The letter he addressed to his bishop was preserved. Nothing, he says first, is more satisfying than the office of bishop,priest and even deacon, but nothing is more srethced than to perform it for the vainglory of the social status that accompanies it. And nothing is more difficult than to do it when fully conscious of the lofty mission entrusted to a bishop, priest or deacon. He continues:
I was ordained when I was thinking of giving myself time to get to know the divine Scriptures, and I had made my arrangements so as to benefit from the otium necessary for his negotium. And, to tell the truth, I did not yet know what I lacked for this task, which now torments and crushes me … Perhaps your Holiness will object: “I would like to know what is missing in your education.” My reply is that the things I don’t know are so many that I could more easily enumerate those that I know than those I would like to know. I would dare to say that I know and hold with firm faith what concerns my own salvation; but how could I make use of this knowledge for the salvation of others, “seeking not what is useful to me but what is useful too the greater number for their salvation” (cf. 1 Cor. 10.23)? and perhaps, or rather without any doubt, there are counsels written in the holy books which, by knowing and meditating upon them, the man of God may improve his service in ecclesiastical matters and even, in the hands of sinners, either live without failing his conscience, or die, but without losing the only life that is worth Christian hearts sighing for, in humility and meekness. But how could that be obtained except as the Lord himself says: “by asking, seeking, knocking at the door” (cf. Matt.7.7; Luke 11.9)? That is to say, by means of prayers, reading and tears. It is with this aim that I wanted to ask my brothers to obtain from your very earnest and venerable Charity a little time, just until Easter, which I now desire and hereby request.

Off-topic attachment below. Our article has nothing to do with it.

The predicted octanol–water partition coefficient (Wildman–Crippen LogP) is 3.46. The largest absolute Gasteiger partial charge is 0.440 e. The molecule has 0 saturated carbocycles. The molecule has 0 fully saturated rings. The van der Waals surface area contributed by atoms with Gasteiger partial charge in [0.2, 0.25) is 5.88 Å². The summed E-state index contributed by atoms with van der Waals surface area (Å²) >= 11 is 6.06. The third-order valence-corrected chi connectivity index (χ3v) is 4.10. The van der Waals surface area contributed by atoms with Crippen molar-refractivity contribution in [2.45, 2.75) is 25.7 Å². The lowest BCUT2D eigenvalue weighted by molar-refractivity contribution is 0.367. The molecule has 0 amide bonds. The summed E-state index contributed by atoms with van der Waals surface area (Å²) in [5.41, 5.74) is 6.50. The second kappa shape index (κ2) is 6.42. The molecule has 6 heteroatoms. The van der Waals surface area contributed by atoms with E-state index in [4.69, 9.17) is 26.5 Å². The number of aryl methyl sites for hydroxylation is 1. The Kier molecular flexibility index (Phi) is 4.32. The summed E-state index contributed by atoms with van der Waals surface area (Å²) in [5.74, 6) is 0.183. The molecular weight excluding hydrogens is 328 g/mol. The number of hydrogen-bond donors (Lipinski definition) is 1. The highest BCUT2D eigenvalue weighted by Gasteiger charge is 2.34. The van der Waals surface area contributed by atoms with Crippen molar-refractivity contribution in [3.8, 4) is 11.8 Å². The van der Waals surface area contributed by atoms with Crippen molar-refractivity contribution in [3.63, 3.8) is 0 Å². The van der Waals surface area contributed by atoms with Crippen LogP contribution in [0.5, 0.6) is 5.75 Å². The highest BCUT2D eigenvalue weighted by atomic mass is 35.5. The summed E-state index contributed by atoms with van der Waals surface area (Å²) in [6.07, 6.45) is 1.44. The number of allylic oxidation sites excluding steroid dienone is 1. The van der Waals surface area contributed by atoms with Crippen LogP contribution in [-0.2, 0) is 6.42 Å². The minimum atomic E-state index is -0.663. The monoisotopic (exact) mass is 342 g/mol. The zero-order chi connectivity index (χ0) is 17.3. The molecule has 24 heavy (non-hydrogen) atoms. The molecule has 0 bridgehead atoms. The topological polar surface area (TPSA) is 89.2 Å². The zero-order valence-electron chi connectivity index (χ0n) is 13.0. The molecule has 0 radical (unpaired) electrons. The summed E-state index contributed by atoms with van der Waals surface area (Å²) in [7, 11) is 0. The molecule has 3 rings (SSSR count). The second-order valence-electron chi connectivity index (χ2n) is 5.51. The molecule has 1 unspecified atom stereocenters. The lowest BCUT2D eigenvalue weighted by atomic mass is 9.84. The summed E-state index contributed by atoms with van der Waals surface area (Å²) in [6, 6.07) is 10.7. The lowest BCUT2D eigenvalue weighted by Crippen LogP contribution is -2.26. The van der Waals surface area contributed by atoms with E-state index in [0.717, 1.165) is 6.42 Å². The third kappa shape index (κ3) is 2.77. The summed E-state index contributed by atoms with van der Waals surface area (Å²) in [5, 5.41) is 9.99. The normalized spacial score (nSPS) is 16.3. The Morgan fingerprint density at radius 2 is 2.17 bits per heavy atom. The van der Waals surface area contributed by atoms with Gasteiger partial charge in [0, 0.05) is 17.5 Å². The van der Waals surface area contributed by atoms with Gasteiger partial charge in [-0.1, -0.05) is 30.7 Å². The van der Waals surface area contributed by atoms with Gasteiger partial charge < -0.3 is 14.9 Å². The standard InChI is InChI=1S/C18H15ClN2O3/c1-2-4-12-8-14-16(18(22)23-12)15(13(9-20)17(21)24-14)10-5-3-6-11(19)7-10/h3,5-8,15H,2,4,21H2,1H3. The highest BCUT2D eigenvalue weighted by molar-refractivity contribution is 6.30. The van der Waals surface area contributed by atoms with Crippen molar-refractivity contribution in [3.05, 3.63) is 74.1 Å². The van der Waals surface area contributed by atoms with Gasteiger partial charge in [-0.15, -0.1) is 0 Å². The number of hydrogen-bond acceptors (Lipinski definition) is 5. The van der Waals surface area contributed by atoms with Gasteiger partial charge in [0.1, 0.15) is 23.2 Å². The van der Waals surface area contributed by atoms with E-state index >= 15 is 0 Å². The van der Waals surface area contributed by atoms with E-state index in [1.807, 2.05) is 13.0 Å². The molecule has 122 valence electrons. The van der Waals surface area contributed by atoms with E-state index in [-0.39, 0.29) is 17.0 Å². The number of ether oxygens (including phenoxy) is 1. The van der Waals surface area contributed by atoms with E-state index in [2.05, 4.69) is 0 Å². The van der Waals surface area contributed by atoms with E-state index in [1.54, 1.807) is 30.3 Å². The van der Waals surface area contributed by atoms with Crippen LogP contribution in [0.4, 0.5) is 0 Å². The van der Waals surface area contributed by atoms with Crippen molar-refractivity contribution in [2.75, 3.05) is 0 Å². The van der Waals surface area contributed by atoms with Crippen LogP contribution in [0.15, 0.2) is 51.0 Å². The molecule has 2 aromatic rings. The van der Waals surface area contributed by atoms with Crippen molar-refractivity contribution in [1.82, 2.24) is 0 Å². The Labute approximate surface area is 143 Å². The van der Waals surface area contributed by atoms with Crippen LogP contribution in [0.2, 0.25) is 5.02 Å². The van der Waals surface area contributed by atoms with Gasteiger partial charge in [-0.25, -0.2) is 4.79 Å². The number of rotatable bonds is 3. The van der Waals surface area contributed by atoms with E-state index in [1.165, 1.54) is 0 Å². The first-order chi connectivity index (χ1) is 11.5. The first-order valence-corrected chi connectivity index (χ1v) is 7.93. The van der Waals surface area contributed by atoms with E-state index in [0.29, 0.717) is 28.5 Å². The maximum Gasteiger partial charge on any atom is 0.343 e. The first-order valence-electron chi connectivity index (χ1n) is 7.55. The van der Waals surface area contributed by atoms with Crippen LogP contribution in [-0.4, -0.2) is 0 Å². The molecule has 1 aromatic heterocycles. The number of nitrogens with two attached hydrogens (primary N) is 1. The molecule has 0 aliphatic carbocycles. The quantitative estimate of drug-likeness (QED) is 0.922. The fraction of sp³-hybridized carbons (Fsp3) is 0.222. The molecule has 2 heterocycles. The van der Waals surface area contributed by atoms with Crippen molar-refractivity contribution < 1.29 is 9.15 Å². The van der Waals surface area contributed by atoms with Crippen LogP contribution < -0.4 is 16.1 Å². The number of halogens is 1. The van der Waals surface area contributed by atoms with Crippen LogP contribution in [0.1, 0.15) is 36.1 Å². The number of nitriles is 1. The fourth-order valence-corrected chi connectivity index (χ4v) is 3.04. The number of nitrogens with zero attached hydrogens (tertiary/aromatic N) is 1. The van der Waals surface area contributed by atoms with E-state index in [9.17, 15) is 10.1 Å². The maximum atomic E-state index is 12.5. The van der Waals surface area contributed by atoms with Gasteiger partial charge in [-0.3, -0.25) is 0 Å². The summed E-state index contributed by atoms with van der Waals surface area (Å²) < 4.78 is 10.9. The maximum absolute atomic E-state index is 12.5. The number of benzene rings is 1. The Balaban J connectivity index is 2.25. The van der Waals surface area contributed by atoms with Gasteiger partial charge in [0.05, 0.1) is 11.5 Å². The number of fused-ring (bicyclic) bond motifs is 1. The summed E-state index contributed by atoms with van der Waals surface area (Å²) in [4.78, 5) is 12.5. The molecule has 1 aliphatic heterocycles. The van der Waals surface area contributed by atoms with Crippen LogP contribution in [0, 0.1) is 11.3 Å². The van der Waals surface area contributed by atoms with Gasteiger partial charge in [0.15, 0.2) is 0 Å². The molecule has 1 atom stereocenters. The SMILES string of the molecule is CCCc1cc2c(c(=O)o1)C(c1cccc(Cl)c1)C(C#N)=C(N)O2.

Augustine obtained a few weeks’ liberty from Valerius. Perhaps not quite until Easter, which fell that year on 6 April, for there is at least one sermon delivered by the new priest included in the series of “quadragesimal” catechesis sermons, to bear witness that his priest ministry began at Hippo as early as March 391. Where did he go for his brief additional spell of training? Probably Thagaste, at his home, or rather in the “monastery” he would leave to Alypius. For he would have had to settle his affairs, before organizing his life and that of his future companions at Hippo in the real monastery for which Valerius had offered him the material wherewithal. The bishop had in fact given him a house with a garden near the cathedral church. At the cost of accepting the priesthood, and having to give up a great deal, Augustine had attained the goal to which he had aspired for a good few years. We shall have occasion to return to both the concrete realities and the developments and regulatory arrangements of the monastic life he would live at Hippo for nearly forty years.